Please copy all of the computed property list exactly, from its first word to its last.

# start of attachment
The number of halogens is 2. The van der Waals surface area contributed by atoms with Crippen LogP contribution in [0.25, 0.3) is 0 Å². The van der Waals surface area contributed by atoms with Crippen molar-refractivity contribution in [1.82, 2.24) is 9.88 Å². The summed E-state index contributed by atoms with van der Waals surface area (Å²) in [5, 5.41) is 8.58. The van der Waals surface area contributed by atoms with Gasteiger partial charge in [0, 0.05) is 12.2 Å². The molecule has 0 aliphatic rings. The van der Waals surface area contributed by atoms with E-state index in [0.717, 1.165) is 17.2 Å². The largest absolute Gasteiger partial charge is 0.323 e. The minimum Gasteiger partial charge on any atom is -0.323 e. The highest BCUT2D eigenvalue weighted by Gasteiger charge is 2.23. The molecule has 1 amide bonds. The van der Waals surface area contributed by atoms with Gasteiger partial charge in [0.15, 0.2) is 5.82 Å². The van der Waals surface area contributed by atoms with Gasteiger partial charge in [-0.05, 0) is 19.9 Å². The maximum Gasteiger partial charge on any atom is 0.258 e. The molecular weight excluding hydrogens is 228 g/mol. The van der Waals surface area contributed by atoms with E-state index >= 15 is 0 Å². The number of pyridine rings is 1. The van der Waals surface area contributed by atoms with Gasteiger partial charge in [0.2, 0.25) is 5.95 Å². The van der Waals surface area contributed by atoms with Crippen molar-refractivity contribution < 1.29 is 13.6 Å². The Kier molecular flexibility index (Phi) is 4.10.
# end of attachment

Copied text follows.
The number of halogens is 2. The van der Waals surface area contributed by atoms with Crippen LogP contribution in [0.25, 0.3) is 0 Å². The van der Waals surface area contributed by atoms with Crippen molar-refractivity contribution in [1.82, 2.24) is 9.88 Å². The summed E-state index contributed by atoms with van der Waals surface area (Å²) in [5, 5.41) is 8.58. The van der Waals surface area contributed by atoms with Gasteiger partial charge in [0, 0.05) is 12.2 Å². The molecule has 0 aliphatic rings. The van der Waals surface area contributed by atoms with E-state index in [0.717, 1.165) is 17.2 Å². The largest absolute Gasteiger partial charge is 0.323 e. The minimum Gasteiger partial charge on any atom is -0.323 e. The highest BCUT2D eigenvalue weighted by Gasteiger charge is 2.23. The molecule has 1 amide bonds. The van der Waals surface area contributed by atoms with Gasteiger partial charge in [0.15, 0.2) is 5.82 Å². The van der Waals surface area contributed by atoms with Gasteiger partial charge in [-0.05, 0) is 19.9 Å². The maximum Gasteiger partial charge on any atom is 0.258 e. The molecular weight excluding hydrogens is 228 g/mol. The van der Waals surface area contributed by atoms with E-state index >= 15 is 0 Å². The number of pyridine rings is 1. The van der Waals surface area contributed by atoms with Gasteiger partial charge in [0.2, 0.25) is 5.95 Å². The van der Waals surface area contributed by atoms with Crippen molar-refractivity contribution < 1.29 is 13.6 Å². The Kier molecular flexibility index (Phi) is 4.10.